TA866 resurfaces in targeted OneDrive campaign


Cybersecurity researchers at Proofpoint have identified the resurgence of TA866 in email threat campaigns after a nine-month hiatus.

In an advisory published today, the company said it thwarted a large-scale campaign on January 11 involving several thousand emails primarily targeting North America.

The malicious emails, resembling an invoice, were accompanied by PDF attachments with file names such as “Document_(10 digits).pdf” and subjects related to “Project Accomplishments.”

When opening these PDF files, users were taken to a multi-step infection chain facilitated by OneDrive URLs. Clicking on these URLs triggered a sequence involving JavaScript files, MSI files, and custom WasabiSeed and Screenshotter toolsets, culminating in the deployment of a malware payload.

According to Proofpoint, the attack chain closely resembled a previous campaign the company documented on March 20, 2023, attributing it to TA571, a known spam distributor, and TA866.

Read more about TA866: New threat group reviews screenshots before striking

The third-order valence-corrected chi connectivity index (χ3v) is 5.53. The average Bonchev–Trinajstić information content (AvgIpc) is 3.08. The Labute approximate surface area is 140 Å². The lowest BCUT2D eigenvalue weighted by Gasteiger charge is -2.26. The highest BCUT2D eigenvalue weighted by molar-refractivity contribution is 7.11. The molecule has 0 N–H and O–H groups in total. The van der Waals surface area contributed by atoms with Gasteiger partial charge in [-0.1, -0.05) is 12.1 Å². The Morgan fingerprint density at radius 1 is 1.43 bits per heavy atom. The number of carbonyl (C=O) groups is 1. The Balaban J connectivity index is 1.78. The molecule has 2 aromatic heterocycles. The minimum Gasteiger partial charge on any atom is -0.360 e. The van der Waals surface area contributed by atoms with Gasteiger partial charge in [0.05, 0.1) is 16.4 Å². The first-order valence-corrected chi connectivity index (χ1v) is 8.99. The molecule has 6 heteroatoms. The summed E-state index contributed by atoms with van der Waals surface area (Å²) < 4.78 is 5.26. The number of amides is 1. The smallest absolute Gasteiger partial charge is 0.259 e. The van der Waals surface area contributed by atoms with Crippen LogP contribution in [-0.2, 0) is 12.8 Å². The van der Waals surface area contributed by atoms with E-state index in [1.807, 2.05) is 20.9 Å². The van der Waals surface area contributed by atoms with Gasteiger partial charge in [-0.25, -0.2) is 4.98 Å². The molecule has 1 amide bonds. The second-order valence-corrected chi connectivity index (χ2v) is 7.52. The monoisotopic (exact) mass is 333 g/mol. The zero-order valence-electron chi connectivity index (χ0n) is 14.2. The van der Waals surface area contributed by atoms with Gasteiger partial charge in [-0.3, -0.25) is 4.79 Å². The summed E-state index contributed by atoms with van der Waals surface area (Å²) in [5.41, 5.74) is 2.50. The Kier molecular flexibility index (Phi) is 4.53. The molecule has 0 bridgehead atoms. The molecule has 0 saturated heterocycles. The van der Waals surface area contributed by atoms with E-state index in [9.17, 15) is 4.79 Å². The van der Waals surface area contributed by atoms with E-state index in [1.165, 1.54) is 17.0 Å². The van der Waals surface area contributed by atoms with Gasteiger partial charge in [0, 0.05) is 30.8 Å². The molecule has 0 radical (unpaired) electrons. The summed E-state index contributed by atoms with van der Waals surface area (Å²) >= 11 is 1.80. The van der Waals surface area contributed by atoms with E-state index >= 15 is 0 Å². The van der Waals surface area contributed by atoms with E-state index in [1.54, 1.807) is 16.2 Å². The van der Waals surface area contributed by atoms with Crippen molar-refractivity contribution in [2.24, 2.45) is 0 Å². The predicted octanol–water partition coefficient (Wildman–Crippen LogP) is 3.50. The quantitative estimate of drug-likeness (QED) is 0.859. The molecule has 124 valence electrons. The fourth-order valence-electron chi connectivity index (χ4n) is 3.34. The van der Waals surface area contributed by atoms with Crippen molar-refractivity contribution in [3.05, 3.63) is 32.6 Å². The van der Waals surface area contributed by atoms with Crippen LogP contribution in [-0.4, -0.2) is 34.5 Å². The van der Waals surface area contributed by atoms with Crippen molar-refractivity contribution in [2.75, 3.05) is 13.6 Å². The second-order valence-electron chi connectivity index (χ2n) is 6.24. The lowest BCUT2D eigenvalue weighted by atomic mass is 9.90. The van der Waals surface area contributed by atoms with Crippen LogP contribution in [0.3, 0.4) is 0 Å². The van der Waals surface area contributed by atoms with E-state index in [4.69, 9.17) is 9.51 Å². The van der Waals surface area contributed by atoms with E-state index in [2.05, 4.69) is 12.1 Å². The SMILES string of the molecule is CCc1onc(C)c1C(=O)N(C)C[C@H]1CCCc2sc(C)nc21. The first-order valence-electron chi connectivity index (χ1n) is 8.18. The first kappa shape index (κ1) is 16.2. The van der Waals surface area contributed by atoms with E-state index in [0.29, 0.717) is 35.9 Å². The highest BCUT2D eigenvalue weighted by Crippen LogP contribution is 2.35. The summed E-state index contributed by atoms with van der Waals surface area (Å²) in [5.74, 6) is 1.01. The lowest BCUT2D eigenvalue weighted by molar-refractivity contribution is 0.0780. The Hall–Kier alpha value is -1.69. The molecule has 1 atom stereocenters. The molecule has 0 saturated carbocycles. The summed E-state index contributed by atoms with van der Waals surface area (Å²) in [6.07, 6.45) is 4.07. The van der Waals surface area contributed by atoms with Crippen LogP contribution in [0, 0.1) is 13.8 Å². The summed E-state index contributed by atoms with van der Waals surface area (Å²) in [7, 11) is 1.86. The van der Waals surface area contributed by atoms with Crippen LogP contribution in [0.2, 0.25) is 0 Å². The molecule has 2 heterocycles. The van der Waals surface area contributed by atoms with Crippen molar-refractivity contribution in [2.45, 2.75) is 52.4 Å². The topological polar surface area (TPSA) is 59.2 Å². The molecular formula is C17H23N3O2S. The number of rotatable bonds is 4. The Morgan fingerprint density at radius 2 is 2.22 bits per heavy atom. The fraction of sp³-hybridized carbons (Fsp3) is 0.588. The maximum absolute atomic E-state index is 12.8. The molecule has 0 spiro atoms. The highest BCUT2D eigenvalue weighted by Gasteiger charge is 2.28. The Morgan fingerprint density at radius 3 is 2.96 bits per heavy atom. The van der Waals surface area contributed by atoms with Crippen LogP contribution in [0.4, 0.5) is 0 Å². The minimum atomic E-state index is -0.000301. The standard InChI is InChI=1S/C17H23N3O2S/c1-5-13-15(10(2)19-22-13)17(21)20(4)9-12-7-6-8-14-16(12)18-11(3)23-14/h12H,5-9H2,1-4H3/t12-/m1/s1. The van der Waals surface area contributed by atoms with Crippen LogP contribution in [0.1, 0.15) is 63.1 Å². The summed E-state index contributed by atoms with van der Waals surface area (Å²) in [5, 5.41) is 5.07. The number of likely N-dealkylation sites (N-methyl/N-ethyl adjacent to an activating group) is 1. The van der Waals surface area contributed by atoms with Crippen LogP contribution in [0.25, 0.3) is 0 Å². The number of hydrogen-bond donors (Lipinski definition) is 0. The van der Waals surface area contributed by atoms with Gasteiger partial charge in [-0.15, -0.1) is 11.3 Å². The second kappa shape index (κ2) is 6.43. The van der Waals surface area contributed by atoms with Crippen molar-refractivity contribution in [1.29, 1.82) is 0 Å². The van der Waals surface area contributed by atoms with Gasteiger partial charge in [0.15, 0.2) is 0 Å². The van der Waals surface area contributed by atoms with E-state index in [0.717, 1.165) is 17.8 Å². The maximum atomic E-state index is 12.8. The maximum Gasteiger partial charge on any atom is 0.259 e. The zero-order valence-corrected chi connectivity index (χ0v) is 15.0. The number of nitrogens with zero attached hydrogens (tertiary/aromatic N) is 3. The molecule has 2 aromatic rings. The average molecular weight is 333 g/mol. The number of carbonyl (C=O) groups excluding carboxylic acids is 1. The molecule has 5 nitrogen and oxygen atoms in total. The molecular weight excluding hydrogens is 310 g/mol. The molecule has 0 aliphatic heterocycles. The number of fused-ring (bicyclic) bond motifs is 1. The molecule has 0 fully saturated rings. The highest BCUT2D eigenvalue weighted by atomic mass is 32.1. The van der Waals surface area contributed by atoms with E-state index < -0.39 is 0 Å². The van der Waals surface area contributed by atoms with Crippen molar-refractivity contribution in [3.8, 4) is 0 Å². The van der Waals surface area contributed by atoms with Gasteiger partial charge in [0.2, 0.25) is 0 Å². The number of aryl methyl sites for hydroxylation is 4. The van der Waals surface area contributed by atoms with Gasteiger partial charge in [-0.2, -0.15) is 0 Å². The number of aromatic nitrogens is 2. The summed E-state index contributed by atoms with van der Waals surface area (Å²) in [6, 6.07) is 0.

As shown in the board, a notable change in this campaign was the use of PDF attachments containing OneDrive links. This is a difference from previous methods, which involved macro-enabled Publisher attachments or 404 TDS URLs.

Additionally, post-exploitation tools, including JavaScript and MSIs with WasabiSeed and Screenshotter components, have been attributed to TA866, a malicious actor engaged in both crimeware and cyberespionage. This particular campaign shows signs of financial motivation.

“The TA866 threat actor is unique due to its use of custom malware delivery services and commodity malware, as well as its association with both electronic crime and activities (APT),” explained Selena Larson, Senior Threat Intelligence Analyst at Proofpoint.

“We hadn’t seen TA866 in email threat data for about nine months, and their reappearance in a high-volume email campaign was notable. Their recent activity aligns with that of other cyber actors returning from typical end-of-year vacations, indicating that overall threat activity is increasing as we approach 2024.”

Image credit: monticello / Shutterstock.com

Leave a comment